We cannot keep making the excuse that learners do not know what they want. If we teach them to wait to be fed, they will be lazy consumers. If we nurture them to think, they will not just critically consume, they will also skilfully catch and create.

There is another major problem with personalisation-as-choice. The options a vendor or designer provides might not actually be choices. I use an example I have cited before.

StarHub app

My current telco, StarHub, has an app that claims to provide “choices” for some cards that you can display or hide. However, if you deselect them, the app reverts to the selected state upon restart. So you cannot remove the content that is not relevant to you from the app.

While the example is from a commercial entity, edtech vendors and designers of curricula often do the same thing — they provide choices in theory that are not actually choices in practice. So even the provision of choice is not necessarily indicative of personalisation.

Learners need not wait for vendors, designers, or teachers to give them choices. With current open and/or collaborative tools like Google Apps and YouTube, learners can take matters into their own hands and find or make their own choices. In doing so, they move from one end of the spectrum to the other by creating their own agency.

Banksy’s tweet below was a call to use the lenses in your eyes instead of the lenses in your phone to process life events.

It is easy to sigh and complain that “young people” or “millennials” are staring at their phones instead of paying attention to each other or what is around them. It is more difficult to see things through their eyes.

Who are we to judge? Your parents complained about your time on the corded phone or television. They also had negative things to say about your taste in music and clothes. Anything of theirs was nostalgically good while yours is alarmingly questionable.

No, you do not have to put down your phone to enjoy life. Life is not just what exists outside the phone. Some moments are best enjoyed through it.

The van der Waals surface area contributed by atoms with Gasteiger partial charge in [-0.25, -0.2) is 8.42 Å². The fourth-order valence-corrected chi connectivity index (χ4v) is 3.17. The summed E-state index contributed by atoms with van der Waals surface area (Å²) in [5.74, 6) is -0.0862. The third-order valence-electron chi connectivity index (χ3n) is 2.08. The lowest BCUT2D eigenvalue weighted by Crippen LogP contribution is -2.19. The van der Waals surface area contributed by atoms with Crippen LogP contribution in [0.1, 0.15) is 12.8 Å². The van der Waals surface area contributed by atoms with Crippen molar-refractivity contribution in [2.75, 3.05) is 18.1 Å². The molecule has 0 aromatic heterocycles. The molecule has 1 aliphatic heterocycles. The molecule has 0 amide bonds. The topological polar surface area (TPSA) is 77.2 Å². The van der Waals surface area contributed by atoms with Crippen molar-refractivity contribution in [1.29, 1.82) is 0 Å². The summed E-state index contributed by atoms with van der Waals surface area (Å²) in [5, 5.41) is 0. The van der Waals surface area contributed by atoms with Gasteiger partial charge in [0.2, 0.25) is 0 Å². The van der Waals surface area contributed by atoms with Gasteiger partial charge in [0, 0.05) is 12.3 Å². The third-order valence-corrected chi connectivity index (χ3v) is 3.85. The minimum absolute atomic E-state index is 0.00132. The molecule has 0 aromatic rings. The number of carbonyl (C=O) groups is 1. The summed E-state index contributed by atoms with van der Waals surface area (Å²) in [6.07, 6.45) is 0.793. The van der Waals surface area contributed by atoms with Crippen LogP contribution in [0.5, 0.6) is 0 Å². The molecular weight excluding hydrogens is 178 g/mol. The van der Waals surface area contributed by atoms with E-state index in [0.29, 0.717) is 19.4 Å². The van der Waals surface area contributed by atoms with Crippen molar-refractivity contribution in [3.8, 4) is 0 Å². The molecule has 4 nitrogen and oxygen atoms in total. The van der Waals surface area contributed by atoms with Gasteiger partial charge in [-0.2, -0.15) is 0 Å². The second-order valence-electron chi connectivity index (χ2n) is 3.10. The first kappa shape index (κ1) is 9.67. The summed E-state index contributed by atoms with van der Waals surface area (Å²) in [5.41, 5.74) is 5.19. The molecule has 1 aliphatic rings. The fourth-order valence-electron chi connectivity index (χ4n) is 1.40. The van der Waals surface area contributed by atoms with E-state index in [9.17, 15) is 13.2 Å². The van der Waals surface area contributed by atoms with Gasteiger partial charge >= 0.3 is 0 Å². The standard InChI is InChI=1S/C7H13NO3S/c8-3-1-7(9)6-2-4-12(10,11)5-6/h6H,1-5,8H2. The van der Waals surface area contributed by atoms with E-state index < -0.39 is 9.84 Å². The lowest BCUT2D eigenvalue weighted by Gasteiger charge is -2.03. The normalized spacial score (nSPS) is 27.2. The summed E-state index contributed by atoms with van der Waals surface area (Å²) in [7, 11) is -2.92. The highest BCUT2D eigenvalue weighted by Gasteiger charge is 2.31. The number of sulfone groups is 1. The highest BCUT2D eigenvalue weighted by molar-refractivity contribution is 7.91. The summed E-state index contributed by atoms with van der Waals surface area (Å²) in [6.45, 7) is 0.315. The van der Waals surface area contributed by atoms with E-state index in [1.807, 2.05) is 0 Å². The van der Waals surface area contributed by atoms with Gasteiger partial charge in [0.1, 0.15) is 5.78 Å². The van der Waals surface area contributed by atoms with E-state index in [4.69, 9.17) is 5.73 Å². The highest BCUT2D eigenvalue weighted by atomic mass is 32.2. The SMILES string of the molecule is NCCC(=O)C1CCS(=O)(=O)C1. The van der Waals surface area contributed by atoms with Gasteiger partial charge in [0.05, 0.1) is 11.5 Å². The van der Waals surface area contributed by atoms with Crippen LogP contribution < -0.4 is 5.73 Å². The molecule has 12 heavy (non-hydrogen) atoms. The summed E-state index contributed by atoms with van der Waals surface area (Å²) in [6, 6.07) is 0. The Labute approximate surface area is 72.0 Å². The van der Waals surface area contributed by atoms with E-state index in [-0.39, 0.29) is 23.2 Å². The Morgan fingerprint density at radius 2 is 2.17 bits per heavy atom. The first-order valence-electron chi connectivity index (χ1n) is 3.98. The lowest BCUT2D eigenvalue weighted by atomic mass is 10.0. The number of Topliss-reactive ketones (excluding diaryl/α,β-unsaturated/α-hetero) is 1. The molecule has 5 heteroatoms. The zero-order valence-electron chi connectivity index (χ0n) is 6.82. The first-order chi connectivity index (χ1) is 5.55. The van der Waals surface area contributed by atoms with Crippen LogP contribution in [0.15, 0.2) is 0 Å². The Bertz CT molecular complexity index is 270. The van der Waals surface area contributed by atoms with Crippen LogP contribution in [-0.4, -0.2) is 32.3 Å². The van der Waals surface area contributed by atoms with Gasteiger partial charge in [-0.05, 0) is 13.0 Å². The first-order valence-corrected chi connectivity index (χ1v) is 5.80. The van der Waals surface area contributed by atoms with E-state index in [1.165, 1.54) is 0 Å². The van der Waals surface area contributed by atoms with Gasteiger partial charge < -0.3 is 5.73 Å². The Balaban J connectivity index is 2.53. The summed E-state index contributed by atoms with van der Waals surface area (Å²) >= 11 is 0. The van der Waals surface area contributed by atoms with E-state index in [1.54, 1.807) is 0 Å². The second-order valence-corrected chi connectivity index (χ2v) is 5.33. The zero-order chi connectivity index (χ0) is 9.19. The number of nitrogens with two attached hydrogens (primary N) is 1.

There are FaceTime calls with loved ones that you are separated from by physical distance, but not technological distance.

There is the capturing of significant moments in life like first steps, graduation, a new home, and eye-opening trips.

There is information and intellectual connection you can make via YouTube and social media.

The larger issue is awareness of context. There are times to look up, look down, or both. It is about knowing when, not applying a blanket rule to cover every situation.

There is so much world to see and so much life to experience. Why make it either-or instead of taking in all that life has to offer?

I love watching the YouTube videos from Great Big Story. That channel finds amazing and inspiring stories from all over the globe and distills them into just a few minutes.

This video is a collection of four stories. The first two personify lifelong learning in ways that no academic, policymaker, or school leader can describe.

Video source

The first story is of an 80-year-old woman who started weightlifting at age 70. The second is about a 69-year-old Nepalese man who is in the equivalent of tenth grade high school.

No words I might write do them justice. Watch and be inspired!

Count your blessings if you do not have to deal with customer “service”. I must have been cursed to need to communicate with three different groups this week. But ever the optimist, I link my negative experiences with lessons on learning.

My first encounter was to arrange a redelivery with a courier company that I had never heard of. I Googled for information and found their site.

Like most modern companies, their site had a lot of information and an option to type in a reference number. However, the number was handwritten poorly on the delivery chit. Whatever number I keyed in gave me an empty return.

I resorted to calling their hotline, and while the customer service representative was polite enough, he also could not find the reference number. We eventually used other information to find the package.